Ravel’s opera is a perfect choice for a student production, offering as it does a range of divergent characters who must be swiftly embodied in voice, movement and costume; and, on this occasion singing, design and choreography came together with a directness and simplicity - and ‘dark undertone’ - which was compelling. Not so much whimsey as witchery. This was not a picture-book, cutesy childhood milieu: bookshelves and central bed were messy; matching tents on opposite sides of the stage spilled fire, frogs and other fantastic fare to taunt the petulant youngster; there was an underlying grittiness, as when the child angrily ripped down his paper-thin walls to ‘escape’ into the garden.

Fire.jpgLina Dambrauskaitė (Le feu). Photo credit: Robert Workman.

Conductor Gareth Hancock whirled us through the rapidly succeeding episodes creating a dream-like disorientation and spontaneity. The vocal roles are ‘small’ in the sense of ‘brief’, but they really need to make their mark with succinct directness, and so they did. La bergère (Aimée Fisk) and Le fauteuil (Will Pate) combined vocal clarity and strength of purpose in escaping the mischievous imp with Louis quatorze dignity; James Geidt’s L’horloge comtoise was aptly piqued having had his pendulum pinched. The piquant dance between La théière (Ryan Williams) and La tasse chinoise (Hannah Poulsom) suggested that they shared a bitter brew rather than a jazzy syrup. Hand-puppets and dragon-fly wands conducted a surreal bombardment as the tormented animal kingdom bit back, the crudeness of the design perfectly capturing the unsophistication of the child’s world. Especial mention should go to Lina Dambrauskaitė whose Fire shone with the sort of gleaming vocal intensity and brightness that we heard last year when she sang the title role in Semele, and Alexandra Oomens who was a radiant and dramatically commanding Princess.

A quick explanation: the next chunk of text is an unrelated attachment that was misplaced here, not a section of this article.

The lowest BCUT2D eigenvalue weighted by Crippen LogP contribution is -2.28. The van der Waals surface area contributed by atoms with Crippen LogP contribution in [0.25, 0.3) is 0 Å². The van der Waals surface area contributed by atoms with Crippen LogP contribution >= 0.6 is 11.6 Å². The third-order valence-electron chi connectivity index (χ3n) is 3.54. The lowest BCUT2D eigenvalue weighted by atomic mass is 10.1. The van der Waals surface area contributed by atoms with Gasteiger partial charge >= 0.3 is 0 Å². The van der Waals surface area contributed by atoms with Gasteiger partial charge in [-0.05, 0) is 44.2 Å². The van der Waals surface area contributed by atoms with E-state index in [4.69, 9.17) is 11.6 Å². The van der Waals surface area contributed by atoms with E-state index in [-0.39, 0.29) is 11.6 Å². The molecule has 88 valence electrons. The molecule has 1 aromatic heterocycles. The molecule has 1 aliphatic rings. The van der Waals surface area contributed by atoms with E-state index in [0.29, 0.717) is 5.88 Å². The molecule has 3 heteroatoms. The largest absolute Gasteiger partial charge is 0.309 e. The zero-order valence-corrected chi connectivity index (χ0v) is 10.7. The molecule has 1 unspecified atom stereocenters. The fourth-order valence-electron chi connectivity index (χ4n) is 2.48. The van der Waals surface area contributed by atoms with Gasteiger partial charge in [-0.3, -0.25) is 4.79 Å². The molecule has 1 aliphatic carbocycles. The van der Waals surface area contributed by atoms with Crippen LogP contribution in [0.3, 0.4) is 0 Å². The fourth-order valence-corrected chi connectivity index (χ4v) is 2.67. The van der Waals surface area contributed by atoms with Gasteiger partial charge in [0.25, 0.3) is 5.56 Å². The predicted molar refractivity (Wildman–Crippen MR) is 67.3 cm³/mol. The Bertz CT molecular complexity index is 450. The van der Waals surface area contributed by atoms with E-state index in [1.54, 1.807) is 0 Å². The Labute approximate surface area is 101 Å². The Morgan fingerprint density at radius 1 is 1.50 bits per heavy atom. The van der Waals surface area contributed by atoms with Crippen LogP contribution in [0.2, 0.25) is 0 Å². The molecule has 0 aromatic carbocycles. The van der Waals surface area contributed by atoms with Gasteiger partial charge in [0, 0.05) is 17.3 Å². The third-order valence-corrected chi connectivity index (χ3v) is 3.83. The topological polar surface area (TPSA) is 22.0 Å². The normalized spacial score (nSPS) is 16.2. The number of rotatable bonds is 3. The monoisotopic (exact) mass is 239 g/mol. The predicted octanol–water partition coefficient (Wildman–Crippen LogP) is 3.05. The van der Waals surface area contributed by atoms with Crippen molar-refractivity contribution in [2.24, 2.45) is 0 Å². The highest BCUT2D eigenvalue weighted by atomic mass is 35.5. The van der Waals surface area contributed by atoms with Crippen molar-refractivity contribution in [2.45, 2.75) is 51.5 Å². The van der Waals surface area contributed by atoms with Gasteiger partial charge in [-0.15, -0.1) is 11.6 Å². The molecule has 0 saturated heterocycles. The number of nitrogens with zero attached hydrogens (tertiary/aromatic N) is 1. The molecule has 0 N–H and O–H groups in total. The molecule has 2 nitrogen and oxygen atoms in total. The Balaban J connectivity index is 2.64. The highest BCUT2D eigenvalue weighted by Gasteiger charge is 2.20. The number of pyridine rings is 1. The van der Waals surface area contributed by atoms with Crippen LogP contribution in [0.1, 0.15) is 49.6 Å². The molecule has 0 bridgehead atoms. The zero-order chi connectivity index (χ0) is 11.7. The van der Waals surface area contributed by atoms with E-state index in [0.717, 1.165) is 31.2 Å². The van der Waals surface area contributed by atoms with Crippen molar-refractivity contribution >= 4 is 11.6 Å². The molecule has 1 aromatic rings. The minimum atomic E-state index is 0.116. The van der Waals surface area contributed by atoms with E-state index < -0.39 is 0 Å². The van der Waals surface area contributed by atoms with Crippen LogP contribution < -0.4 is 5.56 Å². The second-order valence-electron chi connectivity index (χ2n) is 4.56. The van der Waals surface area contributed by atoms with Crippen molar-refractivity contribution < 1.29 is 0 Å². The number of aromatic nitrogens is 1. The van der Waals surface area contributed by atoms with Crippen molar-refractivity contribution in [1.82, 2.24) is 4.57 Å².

Having evoked Tchaikovsky’s strange sound world with security and expressiveness, the Royal Academy Sinfonia were occasionally challenged by some of the many demands that Ravel makes of the instrumentalists, but they conjured the varied musical styles with flair and colour.

Claire Seymour

Tchaikovsky: Iolanta
Iolanta - Samantha Quillish, Brigitta - Emilie Cavallo, Laura - Yuki Akimoto, Marta - Leila Zanette, Vaudémont - Shengzhi Ren, Alméric - Joseph Buckmaster, Robert - Sung Kyu Choi, Ibn-Hakia - Darwin Leonard Prakash, Bertrand - Niall Anderson, King René - Thomas Bennett.

Ravel: L’enfant et les sortilèges
L’enfant - Olivia Warburton, La princesse/La chauve-souris - Alexandra Oomens, Le feu/Le rossignol - Lina Dambrauskaitė, La théière/La rainette/Le petit vieilliard - Ryan Williams, Maman - Tabitha Reynolds, La tasse chinoise/La llibellule - Hannah Poulsom, La bergère/Une pastourelle/La chouette - Aimée Fisk, La chatte/L’écureuil - Gabrielė Kupšytė, L’horloge comtoise/Le chat - James Geidt, Le fauteuil/L’arbre - Will Pate.

Director - Oliver Platt, Conductor - Gareth Hancock, Designer - Alyson Cummins, Lighting Designer - Jake Wiltshire, Movement and Puppetry - Emma Brunton, Royal Academy Opera Chorus, Royal Academy Sinfonia.

Susie Sainsbury Theatre, Royal Academy of Music, London; Monday 18th March 2019.